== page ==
Thursday, August 25, 2011

My fantastic learning experience making the fiberglass Mongoose

Six months from drawing to driving.
(Conceived, designed and built in 1964)


Mongoose Model

I had an extraordinary learning experience designing, building and racing my own competition fiberglass sports car.  I made the drawing first, then I made the clay model about 18" long so I could visualize how the finished car would look. I knew that visualization was a much needed requirement in creating art and photography, but it was absolutely essential in building of the Mongoose. Also while deciding the placement of all the bulkheads in the mold.

The Mongoose's original design changed many times though out the project out of necessity. A 2,000 pound male plaster body had to first be formed out of wooden lath on wood bulk-heads, with some chicken wire all mounted on a 2" x 4" frame built on two scrap Ford solid rear axles gotten from a bone yard. The plaster male-mold was painted and finely finished, looking just like a real car. Then it was heavily waxed many times as a releasing agent for the fiberglass female mold from the male plaster mold.

Wooden Mold Frame


About the same time I started with a Red '63 stingray convertible that had been rolled over on it's top not hurting anything but the windshield and the cosmetics of the body. The wrecked Corvette Stingray body was taken off the frame, the seats and good parts sold. That left the Corvette frame bare with the engine-transmission plus the 4 wheel independent suspension, all of which were destined for some major modifications. The 327 cubic inch small block Chevy engine was built full race by a local expert race engine builder.The engine was completely race ready, better than new with a dependable strong output of 450 bhp. The frame was shortened in length from the original 110' wheelbase down to 89". Lightweight chrome molly tube cross-members were welded in the frame by a government certified welder.  The welder also made the engine and transmission mounts, even the custom race trailer that carried the Mongoose. The center of gravity was lowered by heating the springs. That also lowered the roll centers of the suspension, not necessarily a good thing. The car strangely spun-in off the corners, instead of spinning-out............a lesson learned a little late.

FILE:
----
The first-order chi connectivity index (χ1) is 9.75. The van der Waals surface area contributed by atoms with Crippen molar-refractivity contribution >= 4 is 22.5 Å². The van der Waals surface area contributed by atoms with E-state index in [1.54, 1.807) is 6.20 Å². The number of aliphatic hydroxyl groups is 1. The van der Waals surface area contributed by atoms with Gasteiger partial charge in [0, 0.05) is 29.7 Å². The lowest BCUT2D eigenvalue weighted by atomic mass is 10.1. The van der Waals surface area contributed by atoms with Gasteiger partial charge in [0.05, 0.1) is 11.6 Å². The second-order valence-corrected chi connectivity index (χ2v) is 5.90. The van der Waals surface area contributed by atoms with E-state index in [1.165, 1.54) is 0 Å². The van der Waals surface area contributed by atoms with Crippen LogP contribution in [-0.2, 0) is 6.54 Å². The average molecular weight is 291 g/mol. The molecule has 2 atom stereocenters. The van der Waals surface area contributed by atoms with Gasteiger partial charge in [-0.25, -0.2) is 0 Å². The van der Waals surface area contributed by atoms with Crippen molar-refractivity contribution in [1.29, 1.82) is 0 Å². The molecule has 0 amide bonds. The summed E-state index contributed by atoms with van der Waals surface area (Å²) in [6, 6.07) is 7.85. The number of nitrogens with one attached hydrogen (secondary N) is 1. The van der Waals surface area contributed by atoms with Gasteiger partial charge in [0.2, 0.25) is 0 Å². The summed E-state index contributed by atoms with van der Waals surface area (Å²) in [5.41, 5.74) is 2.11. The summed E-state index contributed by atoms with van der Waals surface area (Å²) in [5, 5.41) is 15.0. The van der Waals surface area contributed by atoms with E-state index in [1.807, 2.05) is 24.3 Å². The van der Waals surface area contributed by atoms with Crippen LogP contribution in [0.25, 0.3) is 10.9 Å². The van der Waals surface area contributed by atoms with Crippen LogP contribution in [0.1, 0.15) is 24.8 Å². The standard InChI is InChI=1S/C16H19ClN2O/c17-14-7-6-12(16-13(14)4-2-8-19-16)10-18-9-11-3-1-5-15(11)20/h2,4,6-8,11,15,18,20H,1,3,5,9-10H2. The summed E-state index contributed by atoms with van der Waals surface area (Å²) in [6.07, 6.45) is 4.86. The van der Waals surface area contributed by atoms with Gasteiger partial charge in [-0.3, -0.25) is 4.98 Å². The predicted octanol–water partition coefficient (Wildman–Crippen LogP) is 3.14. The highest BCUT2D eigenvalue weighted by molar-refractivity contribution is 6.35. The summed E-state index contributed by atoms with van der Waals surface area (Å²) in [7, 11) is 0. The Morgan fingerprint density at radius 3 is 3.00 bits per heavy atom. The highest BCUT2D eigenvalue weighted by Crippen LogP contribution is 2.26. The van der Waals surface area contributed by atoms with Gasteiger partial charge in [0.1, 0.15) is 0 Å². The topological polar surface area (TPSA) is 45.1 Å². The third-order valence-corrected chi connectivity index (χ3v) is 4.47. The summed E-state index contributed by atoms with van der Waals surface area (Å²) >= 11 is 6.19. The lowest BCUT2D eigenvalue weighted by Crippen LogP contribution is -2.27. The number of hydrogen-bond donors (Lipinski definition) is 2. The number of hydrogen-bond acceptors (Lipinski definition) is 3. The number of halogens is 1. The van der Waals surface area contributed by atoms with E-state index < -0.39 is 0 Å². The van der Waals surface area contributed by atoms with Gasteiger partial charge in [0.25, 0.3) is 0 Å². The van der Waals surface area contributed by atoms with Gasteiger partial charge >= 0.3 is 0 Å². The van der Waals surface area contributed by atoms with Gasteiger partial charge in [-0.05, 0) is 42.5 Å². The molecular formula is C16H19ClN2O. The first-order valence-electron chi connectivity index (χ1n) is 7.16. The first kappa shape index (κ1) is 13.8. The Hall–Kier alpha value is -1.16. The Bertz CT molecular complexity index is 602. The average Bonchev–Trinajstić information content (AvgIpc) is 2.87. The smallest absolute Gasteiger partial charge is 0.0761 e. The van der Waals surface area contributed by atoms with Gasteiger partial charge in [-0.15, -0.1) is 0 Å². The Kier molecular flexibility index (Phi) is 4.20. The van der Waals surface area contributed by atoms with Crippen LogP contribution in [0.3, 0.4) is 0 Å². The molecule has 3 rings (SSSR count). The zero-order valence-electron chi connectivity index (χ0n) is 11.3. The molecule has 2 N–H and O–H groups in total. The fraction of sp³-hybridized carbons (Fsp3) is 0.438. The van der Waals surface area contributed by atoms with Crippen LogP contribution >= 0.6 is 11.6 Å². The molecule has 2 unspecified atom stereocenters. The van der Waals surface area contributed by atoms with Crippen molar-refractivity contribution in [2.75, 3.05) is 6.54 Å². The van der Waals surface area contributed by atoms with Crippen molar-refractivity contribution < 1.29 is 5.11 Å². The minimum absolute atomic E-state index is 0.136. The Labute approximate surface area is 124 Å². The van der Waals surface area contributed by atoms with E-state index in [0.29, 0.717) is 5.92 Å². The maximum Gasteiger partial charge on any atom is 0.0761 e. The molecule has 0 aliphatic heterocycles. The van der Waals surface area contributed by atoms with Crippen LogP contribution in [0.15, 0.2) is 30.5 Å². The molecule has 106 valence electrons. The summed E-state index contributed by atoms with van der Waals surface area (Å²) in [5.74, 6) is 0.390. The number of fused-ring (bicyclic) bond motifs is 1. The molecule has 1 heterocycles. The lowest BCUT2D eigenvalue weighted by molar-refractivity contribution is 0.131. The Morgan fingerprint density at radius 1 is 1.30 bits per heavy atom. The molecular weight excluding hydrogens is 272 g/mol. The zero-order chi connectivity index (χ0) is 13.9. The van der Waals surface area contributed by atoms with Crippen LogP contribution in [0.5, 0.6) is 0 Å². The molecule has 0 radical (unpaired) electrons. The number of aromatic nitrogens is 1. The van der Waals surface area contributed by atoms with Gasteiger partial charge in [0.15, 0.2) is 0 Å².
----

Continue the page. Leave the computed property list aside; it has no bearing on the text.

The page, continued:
While that was going on the female fiberglass mold had to be laid up over the original plaster car with three different types of fiberglass layers. First, a fine weave for the smooth finish, then a spun cloth mat layer for volume and finally a layer of real coarse weaved fiberglass cloth for strength.

Mongoose Plaster mold finished and ready to lay-up fiberglass

The pieces of fiberglass cloth had to be cut out approximately before hand to get them all ready for the big lay up.
There's a major difference between a hand lain fiberglass body and a commercially (chopper gun) blown one. The fiberglass bodies like the mass produced Corvette. A blown body must be much thicker and therefore weigh much more, to have the same strength as the much lighter Hand-Lain body.

When you lay up fiberglass you need a good reliable helper, someone you can really depend on. You only have 45 minutes to do your job before the fiberglass sets up and everybody working gets stuck together including their finger tips, with strings of hardened fiberglass. You had better pick your helper well and have total confidence in them that they'll get the job with-in the alloted time, also be someone that you don't mind being stuck together with. I picked my father (RIP), as we were buddies, I knew from past experience that I could depend on him. When we did end up stuck together, I knew it would be after successfully laying up the female fiberglass mold. You might say it was a family bonding experience. LOL.

I had to call on my father to do the same thing again in only a week for the final fiberglass Mongoose body. The female fiberglass mold with all it's supports took that long to cure. My father knew very little about cars and nothing at all about working with fiberglass, but he was dedicated to helping his son. So my father and I had to do it twice, once for the female fiberglass mold, once again for the final male fiberglass Mongoose body! .................................and we ended up stuck together both times.

Mongoose in the Ruff

The Ruff Mongoose when first on the frame

The final fiberglass body looks pretty ruff at first.

Carol II & first edition Mongoose I _ Charcoal

Through a lot of work fitting parts together plus some paint and wax, 
the finished product looked somewhat better.

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